Gen X At 40 Year In Review 2008 – Part One

What a great looking headline for a blog post. I have no idea why I never thought of this before. I have a need to coast between Christmas and New Year’s Day like everyone else so this is perfect. All I have to do is think of something I have already thought. of. The weird things is I have done this sort of post over at the beer blog every year. Look. This is what I wrote about 2006. Over here? Nothing. Maybe its because I really don’t write stuff and even really observe over here. I really just rip off others. Sure there was all that good stuff about the 157 phoney Saddams back in the day but that was when blogging was cool. Now it’s just an addiction verging on some sort of social pathology that is, for some unknown reason, destroying the journalism industry that it coincidentally clings to like a parasitic…sorry, there was no need to use a simile there. But this is a winner. I am sure of it. The best of 2008. Can’t wait. Plenty to think about. I am certain. This is the road to returning to the hay days, the halcyon year of cheques from the CBC, of requests to join discussion panels. This is it. Excellent.


“And Now On BBC…”

You never know what is out there waiting to enrich your life in unexpected ways. The DVD sets of Dr. Who include clips of BBC “continuity” – meaning the bits between shows telling you what is coming up. Suddenly, I am back in my grandparents house in the 1970 visit to Scotland face glued to the inordinately sharp TV screen with all those extra lines and only four buttons for four channels.

Christmas Countdown: An Evening With Dr. Who

I think I am a softie. I have taken to handing out twoonies for the slightest sign of good behaviour and calm in these hours before the binge. I am even talking to them by name rather than the usual “now!” But I don’t know whether it is a good think that I picked up a few episodes of Dr. Who from 1975. The Genesis of the Daleks. Far more piles of bodies than I recall from my innocent years, even if machine guns did not apparently create bullet holes or any show of blood. The plan was to have a pre-Christmas showing over a few days to play the role of the panic button when things were getting out of hand. Instead we watched the whole thing – or at least the males did. Toggle switches were very cool in 1975 and evil, too, when they are about three inches long and made of translucent red plastic. Many eerie moments with hands hovering over toggle switches or, worse, flicking them. Too much in the end for anyone but me in the house.

Did you know that mad scientists when they create machines of mass murderous mayhem also include a feature of a red button that has the words “Total Destruction” neatly wrapped around it just in case people do not get the point? I imagine the 157 identical Saddams knew of such things even if it didn’t make it to the act.


Countdown To Christmas: I am Bagged

Bagged, I tell ya. Walking around the mall last night with a ten year old who was walking around the mall making sensible selections for a bunch of people as I handed out five dollar bills at the proper moments without flinching, discussing how Rihanna’s “Shut Up And Drive” has echos of Gary Newman’s “Cars” in the phase-shift syth, stopping at every grocery store around looking for large cuts of meat on sale, noting beef is on sale everywhere but never seen gia-norm-ous cuts (including a $55 joint the size of six cats tied together) are being placed on offer, standing in a line up at Tim Hortons only to be told that the mug someone wants for someone in all the TV ads sold out yoinks ago, enjoying the fact that my new YakTrax work so well, waiting to get home to post another thirteen prizes in the 2008 beer blog photo contest, staying up to midnight (even though I got up before five) to figure out the final seven prizewinners so that I don’t have to stay up to midnight tonight, eating the first duck we ever roasted for a vary late supper, marveling at how nice the house smells as the duck stock steeps.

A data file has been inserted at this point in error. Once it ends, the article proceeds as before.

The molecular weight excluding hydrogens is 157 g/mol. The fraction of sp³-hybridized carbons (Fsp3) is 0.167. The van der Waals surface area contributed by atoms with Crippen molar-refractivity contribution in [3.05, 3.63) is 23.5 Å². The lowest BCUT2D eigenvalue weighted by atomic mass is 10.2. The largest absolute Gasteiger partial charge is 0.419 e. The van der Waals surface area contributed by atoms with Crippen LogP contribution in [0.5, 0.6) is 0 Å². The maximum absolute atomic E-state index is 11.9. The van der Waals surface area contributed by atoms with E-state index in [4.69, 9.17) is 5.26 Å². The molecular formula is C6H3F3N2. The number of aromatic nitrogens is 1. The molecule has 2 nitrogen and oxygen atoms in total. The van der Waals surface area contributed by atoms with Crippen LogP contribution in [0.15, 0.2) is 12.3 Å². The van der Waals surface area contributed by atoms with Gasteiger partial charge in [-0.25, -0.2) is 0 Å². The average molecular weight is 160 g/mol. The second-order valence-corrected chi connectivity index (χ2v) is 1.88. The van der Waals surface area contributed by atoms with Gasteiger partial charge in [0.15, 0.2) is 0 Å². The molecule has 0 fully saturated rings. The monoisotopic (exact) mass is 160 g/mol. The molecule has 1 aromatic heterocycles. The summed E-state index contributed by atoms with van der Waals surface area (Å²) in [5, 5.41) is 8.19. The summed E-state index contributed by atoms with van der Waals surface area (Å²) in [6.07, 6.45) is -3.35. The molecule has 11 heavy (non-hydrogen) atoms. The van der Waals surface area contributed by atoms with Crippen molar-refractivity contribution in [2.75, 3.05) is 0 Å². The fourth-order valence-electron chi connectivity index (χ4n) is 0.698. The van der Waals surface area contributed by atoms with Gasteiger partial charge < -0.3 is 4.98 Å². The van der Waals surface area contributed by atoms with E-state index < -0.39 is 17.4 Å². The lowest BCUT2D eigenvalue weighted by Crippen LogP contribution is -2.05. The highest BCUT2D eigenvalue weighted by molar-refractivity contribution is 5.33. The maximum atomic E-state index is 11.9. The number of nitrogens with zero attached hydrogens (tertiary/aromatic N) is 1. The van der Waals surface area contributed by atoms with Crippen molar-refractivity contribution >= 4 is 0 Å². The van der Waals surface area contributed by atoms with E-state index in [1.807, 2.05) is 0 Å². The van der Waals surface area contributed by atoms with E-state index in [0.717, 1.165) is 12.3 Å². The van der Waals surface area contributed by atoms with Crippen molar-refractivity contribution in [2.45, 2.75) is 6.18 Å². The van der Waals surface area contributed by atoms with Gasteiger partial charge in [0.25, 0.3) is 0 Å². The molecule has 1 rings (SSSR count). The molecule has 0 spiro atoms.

I am bagged.

A Very Special Friday Bullets For Christmas

Why so special? Because I took the day off, of course. We have stuff to get in, stuff to put up and stuff to eat. We have a snow storm coming a guests tonight. Ball cap wearing guests, fortunately. But there is that eternal question – how much booze to buy in anticipation of a party that may be one-third of the expected if the snow storm hits hard? Last weekend I kad the kids note down all the species we may consume in one form or another as part of Yule and it was quite impressive: scallops, lobster, crab, oysters, haddock, cod, salmon, chicken, duck, turkey, beef, lamb, pork, buffalo. Surely there are more. T’is the season to eat nature.

  • Mr Orange Togue heads to Afghanistan. I showed Darcey’s pal MOT a good time around Ottawa a year and a half ago. Our thoughts are with MOT and his companions. Christmassy. Definitely Christmassy.
  • Evil web hacker jerks help destroy nature. Not Christmassy at all.
  • The New York Times has vital cookie batter information for you just when you need it. Massively Christmassy.
  • Can the definition of individual liberty posed here actually stand? Seems like wishery to me. Christmassiness neutral.
  • Please tell him to be quiet. Interesting to see how many of the At Issue panel considered Stephen Harper overrated. Very Christmassy or not at all depending on your position. I saw Iggy on The Hour last night. He can actually string two sentences together, something foreign to Canadian politics. Harper is toast. But thanks for the extra seats at this special time of year.
  • Ben pointed out the 1793 legislation (within maybe a year of Ontario’s creation) barring slavery’s expansion. Anti-slavery is very Christmas.

There you go. Off to buy cleaning products and liquor. Happy happy everyone and if your happy is a holiday, whoops up and woots a plenty for that, too.


How To Govern Canada When You Have No Ideas

Has anyone else noticed that the days-long coalition of the opposition (COTO) has somehow become a source of conservative party economic theory? The mere existence COTO, which seems to have had a life span of six days, has caused Ontario to gain of 20% in its seats in Parliament (thus alienating the west even more), has caused Finance Minister Flaherty to go from “we’ll look at this again in March” to “would you like more money with that?”, has caused the Prime Minister to (again) blurt about this all moving to depression and even how he’ll never write a memoir…like we are waiting for one like we are waiting for that “hockey book” of his, which was all the news when we thought he was all burly-man rat-jacketed, pick-up truck and maply syrup in his veins.